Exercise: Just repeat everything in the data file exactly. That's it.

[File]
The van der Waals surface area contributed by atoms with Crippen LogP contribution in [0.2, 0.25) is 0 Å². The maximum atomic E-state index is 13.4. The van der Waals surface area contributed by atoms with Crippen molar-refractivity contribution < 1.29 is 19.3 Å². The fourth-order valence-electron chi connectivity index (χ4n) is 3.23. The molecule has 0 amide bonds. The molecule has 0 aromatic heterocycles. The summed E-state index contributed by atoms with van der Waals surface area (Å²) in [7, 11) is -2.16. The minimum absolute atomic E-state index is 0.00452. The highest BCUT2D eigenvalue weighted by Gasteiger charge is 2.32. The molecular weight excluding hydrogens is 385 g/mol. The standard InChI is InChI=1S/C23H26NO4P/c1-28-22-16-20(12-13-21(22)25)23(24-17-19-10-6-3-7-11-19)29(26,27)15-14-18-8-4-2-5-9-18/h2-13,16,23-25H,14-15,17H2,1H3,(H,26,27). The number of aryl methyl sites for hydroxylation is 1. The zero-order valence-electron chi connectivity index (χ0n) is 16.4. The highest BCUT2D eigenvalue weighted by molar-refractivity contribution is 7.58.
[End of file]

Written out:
The van der Waals surface area contributed by atoms with Crippen LogP contribution in [0.2, 0.25) is 0 Å². The maximum atomic E-state index is 13.4. The van der Waals surface area contributed by atoms with Crippen molar-refractivity contribution < 1.29 is 19.3 Å². The fourth-order valence-electron chi connectivity index (χ4n) is 3.23. The molecule has 0 amide bonds. The molecule has 0 aromatic heterocycles. The summed E-state index contributed by atoms with van der Waals surface area (Å²) in [7, 11) is -2.16. The minimum absolute atomic E-state index is 0.00452. The highest BCUT2D eigenvalue weighted by Gasteiger charge is 2.32. The molecular weight excluding hydrogens is 385 g/mol. The standard InChI is InChI=1S/C23H26NO4P/c1-28-22-16-20(12-13-21(22)25)23(24-17-19-10-6-3-7-11-19)29(26,27)15-14-18-8-4-2-5-9-18/h2-13,16,23-25H,14-15,17H2,1H3,(H,26,27). The number of aryl methyl sites for hydroxylation is 1. The zero-order valence-electron chi connectivity index (χ0n) is 16.4. The highest BCUT2D eigenvalue weighted by molar-refractivity contribution is 7.58.